Supply and Demand
The most basic of economic principles is that of supply and demand. Just about every economic argument comes down to how supply and demand are affected.
Supply refers to the goods that a producer is willing to part with at a given price, whereas demand refers to the willingness and ability for a buyer to purchase a particular good.
Supply is pretty self explanatory. If someone wants to part with a good or service at a certain price then that is the supply of that good. In many video games that feature shops, supply is seemingly unlimited (but not post-scarce!) as you can continuously buy the same item an infinite number of times, provided there are not inventory limits.
Demand can be a little more difficult to understand. Generally, demand requires for someone to have both the ability to pay for something and the desire to pay for it. So just because you can afford the first thing you see at Walmart, does not mean that you have demand for it. As a story device, RPGs often feature certain key items priced out of reach for the player in order to create an obstacle. Early on in Chrono Trigger, there’s a jerky salesman who is only willing to sell his product for 9900 gold, far beyond your holdings at that point in the game. Similarly, in Pokémon Red and Blue, the bicycle vendor is only willing to part with a bike for 1,000,000 Pokédollars (more than you could ever have at one time). Essentially, at these prices, there is no demand (assuming that every NPC has the same limitation) and so the goods remain unsold.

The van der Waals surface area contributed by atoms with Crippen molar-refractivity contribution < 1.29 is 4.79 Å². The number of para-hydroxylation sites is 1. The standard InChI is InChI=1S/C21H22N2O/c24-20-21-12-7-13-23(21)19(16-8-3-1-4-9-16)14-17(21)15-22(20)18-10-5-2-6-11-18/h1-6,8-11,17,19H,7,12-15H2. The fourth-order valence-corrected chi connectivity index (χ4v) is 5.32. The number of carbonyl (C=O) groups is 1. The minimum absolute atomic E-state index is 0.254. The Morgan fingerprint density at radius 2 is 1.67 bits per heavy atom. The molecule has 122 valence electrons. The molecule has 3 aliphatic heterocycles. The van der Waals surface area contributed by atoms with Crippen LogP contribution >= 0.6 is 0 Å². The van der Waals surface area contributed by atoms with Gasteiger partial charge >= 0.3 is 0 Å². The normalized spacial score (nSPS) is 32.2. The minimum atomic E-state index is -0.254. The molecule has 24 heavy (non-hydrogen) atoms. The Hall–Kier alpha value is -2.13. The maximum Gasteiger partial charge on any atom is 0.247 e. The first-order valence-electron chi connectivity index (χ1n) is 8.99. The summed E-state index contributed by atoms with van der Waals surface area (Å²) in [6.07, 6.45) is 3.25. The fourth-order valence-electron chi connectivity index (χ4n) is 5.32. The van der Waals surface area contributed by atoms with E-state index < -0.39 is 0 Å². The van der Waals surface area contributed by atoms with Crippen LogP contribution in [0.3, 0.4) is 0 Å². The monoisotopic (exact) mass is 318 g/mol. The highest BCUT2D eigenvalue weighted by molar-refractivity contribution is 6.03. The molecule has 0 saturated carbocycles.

When supply and demand meet along their various curves, this is known as the price. The price, of course, is what you pay for all those goods and services that you enjoy. Generally, when supply increases and demand remains the same, price will drop. Likewise, when supply decreases and demand remains the same, the price will drop. The opposite is true with demand.
Where supply and demand meet perfectly, this is the “equilibrium price.” This only means that The demand is perfectly equal with supply, which pretty much never happens. It’s just a helpful thing to consider. When a good is at equilibrium price, it means that people are supplying goods at the same quantity as is demanded. This means that resources can better be used in other aspects of an economy. For example, buying the exact number of potions that you need leaves room for spending money on other items.
An important note is that just because supply is limited (or extremely low) doesn’t always mean that the price would be high. It must be in line with demand. There are countless examples of finding extremely rare loot (ancient swords, magical garments, special vials) in the deepest recesses of dungeons, only to take it to a local merchant and be offered a pittance. In Dragon Quest titles, it’s often 1 gold. Obviously, this offers a hint from the game developers to not sell that piece of loot because of its rarity. We can also call this a “price signal” which I will elaborate on in another article.
To sum up, in order to understand most economic concepts, you must first understand supply and demand. Supply refers to the availability of a good or service that someone is willing to trade. Demand refers to the willingness someone has to pay for something along with the ability to pay for it. Prices come from when these two concepts meet. When supply and demand are perfectly even, the result is equilibrium price. Ultimately, I think people would feel different about a lot of things if they understood how supply and demand factor into price.